Rory McIlroy’s personal life surfaces at another major. Is it our business?  

Rory McIlroy of Northern Ireland takes a phone call during his practice round prior to the 2024 U.S. Open on the No.2 Course at Pinehurst Resort

Rory McIlroy during a practice round at the 124th U.S. Open.

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PINEHURST, N.C. — It’s appalling, really, our interest in the private lives of public people. Who would not wish Erica and Rory well? Only the most miserable among us.

But if you follow golf, Rory McIlroy has been in your life for more than 15 years now, and your interest in his life is inseparable from your interest in his golf. It’s just human nature.

You have lived, and parts of you have maybe died, in his victories and in his defeats. His four wins in majors, of course, but also his too-cautious Sunday play while in the last group at the Old Course at the British Open two summers ago, the fourth-round 80 he shot at Augusta in 2011, after waking up that day with a four-shot lead. You’ve seen him celebrating European Ryder Cups victories in Paris and Rome, and crying after a team drubbing at Whistling Straits.

You remember how he called off his engagement to the tennis star Caroline Wozniacki in 2013, and how he met his future wife, Erica Stoll, a young PGA of America employee, while running way late for a Ryder Cup tee time at Medinah. On the eve of the PGA Championship, not even a month ago, you learned that McIlroy had filed for a divorce. And here, on the eve of the U.S. Open, you learned that the divorce proceeding is off. From a Florida court document: “Petitioner Rory D. McIlroy, by and through the undersigned counsel, hereby voluntarily dismisses, without prejudice, the above styled matter.” His interesting life makes our mundane lives more interesting. That’s why we attach ourselves to these outsized lives in the first place.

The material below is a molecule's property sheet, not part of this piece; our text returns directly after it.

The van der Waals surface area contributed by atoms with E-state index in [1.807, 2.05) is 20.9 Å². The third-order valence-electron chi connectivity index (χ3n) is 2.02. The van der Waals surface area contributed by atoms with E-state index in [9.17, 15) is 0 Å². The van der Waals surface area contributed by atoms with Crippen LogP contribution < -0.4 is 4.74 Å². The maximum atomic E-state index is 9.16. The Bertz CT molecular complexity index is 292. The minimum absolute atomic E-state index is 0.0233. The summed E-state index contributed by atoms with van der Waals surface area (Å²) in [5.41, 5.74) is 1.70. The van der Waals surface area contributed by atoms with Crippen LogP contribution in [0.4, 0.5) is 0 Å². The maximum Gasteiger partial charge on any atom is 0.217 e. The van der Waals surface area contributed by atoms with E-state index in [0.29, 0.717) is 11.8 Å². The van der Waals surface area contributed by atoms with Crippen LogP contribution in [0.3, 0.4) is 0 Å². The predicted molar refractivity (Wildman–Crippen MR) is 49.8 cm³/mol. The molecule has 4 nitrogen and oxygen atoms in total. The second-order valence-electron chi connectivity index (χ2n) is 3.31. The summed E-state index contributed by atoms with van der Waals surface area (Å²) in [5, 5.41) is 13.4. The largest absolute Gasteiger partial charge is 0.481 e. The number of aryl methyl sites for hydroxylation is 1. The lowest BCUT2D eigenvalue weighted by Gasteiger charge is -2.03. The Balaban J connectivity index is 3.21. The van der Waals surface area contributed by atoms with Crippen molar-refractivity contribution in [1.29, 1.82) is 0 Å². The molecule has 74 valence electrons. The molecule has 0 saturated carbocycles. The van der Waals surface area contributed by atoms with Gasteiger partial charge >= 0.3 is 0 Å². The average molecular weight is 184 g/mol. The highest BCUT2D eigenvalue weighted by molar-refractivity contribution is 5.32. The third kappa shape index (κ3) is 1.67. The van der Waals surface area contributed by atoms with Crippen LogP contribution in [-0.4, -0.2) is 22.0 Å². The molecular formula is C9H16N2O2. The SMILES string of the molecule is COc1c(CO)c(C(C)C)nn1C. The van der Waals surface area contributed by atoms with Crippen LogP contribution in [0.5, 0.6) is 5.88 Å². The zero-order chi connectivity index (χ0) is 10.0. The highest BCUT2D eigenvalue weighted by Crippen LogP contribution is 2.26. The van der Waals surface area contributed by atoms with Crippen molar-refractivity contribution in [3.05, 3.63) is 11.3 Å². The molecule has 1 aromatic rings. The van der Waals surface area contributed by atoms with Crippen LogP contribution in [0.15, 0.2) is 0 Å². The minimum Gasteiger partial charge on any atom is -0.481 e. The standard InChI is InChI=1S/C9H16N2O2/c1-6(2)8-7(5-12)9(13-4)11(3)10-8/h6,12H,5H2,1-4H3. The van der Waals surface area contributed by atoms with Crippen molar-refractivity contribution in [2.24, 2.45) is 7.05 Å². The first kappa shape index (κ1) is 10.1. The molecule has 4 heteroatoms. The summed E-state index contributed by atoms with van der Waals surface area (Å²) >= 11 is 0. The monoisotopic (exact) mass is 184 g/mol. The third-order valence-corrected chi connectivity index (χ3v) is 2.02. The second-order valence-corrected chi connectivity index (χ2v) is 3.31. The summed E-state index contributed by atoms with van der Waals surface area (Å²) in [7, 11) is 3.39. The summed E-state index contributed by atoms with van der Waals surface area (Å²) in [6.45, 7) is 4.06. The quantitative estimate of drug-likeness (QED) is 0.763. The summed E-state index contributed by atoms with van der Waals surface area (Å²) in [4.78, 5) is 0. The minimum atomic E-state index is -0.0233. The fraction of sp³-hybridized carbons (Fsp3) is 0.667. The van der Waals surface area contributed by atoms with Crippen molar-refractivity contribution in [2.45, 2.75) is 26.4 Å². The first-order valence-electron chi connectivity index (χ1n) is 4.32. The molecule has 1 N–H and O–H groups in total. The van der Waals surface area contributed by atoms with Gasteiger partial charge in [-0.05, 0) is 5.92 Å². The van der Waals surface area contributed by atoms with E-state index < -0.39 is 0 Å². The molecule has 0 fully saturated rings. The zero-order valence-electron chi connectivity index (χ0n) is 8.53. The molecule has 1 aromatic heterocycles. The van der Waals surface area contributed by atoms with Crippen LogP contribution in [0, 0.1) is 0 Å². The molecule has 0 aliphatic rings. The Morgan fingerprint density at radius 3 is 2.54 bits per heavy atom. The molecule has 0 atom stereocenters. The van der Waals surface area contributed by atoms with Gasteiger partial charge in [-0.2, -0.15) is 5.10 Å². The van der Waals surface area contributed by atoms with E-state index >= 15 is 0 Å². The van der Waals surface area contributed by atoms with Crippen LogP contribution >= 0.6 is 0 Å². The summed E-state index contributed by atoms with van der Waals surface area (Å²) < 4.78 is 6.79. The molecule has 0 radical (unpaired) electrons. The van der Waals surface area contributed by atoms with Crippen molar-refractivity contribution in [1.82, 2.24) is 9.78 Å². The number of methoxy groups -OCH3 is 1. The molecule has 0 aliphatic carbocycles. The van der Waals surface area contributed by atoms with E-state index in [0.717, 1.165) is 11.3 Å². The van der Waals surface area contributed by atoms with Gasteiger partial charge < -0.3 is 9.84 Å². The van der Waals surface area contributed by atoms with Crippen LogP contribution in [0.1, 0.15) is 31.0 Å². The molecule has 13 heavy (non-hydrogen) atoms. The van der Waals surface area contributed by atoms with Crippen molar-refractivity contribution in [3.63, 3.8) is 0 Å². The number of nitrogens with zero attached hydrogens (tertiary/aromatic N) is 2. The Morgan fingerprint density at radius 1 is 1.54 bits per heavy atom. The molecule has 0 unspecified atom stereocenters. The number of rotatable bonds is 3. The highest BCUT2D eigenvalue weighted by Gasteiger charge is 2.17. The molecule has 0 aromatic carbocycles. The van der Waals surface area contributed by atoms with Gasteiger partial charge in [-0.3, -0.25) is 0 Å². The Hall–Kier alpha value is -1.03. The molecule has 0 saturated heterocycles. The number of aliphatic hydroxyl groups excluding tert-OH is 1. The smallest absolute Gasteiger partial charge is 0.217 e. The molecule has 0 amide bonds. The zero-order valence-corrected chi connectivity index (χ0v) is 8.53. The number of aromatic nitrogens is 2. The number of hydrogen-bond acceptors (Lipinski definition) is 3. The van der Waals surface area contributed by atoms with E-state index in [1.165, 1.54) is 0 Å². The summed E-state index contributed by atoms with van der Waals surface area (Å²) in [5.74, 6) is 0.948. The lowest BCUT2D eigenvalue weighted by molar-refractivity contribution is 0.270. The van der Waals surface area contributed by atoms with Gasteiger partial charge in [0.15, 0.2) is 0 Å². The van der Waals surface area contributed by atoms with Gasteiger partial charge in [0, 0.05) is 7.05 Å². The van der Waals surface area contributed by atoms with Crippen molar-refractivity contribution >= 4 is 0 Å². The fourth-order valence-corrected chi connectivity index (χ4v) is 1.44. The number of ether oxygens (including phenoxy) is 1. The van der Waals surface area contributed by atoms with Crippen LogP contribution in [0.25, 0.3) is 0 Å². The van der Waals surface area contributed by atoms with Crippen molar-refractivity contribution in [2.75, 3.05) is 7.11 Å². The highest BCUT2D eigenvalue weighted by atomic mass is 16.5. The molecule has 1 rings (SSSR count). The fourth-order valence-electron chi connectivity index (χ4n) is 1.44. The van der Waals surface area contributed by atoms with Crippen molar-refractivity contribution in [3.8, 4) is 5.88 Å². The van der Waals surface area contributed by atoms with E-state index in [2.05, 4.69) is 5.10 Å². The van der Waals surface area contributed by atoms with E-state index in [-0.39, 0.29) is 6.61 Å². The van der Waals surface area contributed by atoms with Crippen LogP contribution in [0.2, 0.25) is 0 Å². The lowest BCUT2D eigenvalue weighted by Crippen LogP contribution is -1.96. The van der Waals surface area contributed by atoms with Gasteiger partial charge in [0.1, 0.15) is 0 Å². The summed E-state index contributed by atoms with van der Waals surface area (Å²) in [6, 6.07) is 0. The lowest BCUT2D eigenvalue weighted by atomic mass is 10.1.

On Wednesday afternoon, McIlroy played a nine-hole practice round with the German golfer Martin Kaymer, who won the U.S. Open here in 2014. McIlroy was wearing shorts and playing with his shirttail out on a warm and humid day. He chatted casually with the caddies and with Kaymer and made body-English get-up-ball motions with his stocky arms, as if the shots mattered. He was getting ready to play his third major of the year and the 62nd major of his career. He’s only 35. Can he improve upon his T22 finish at Augusta in April and his T11 finish at the PGA in Louisville next month? Survey says: We shall see.

He’s leading an interesting life. An interesting and public life. Monday-night golf under the lights and the stars this past February. On the Tour board. Off the Tour board. Maybe back on? Maybe? Ah, no. A life, almost, out of a soap opera, or a Netflix documentary.

For the past two years, he’s been the voice of the Golf Establishment, of Jimmy Dunne and Jay Monahan, of the PGA Tour and the Legacy of Tiger Woods. Rory’s words, in his Belfast lilt, have flowed forth from him like silk off a spool. Did he get addicted to the attention? If he did, he wouldn’t be the first. It’s fun, being the smartest person in the room. Ask Phil. He’ll tell you. It’s fun, having all the best words, and all that talent, too. Lee Trevino. Golf’s great shot-maker would be a first-ballot Hall of Fame talker, too.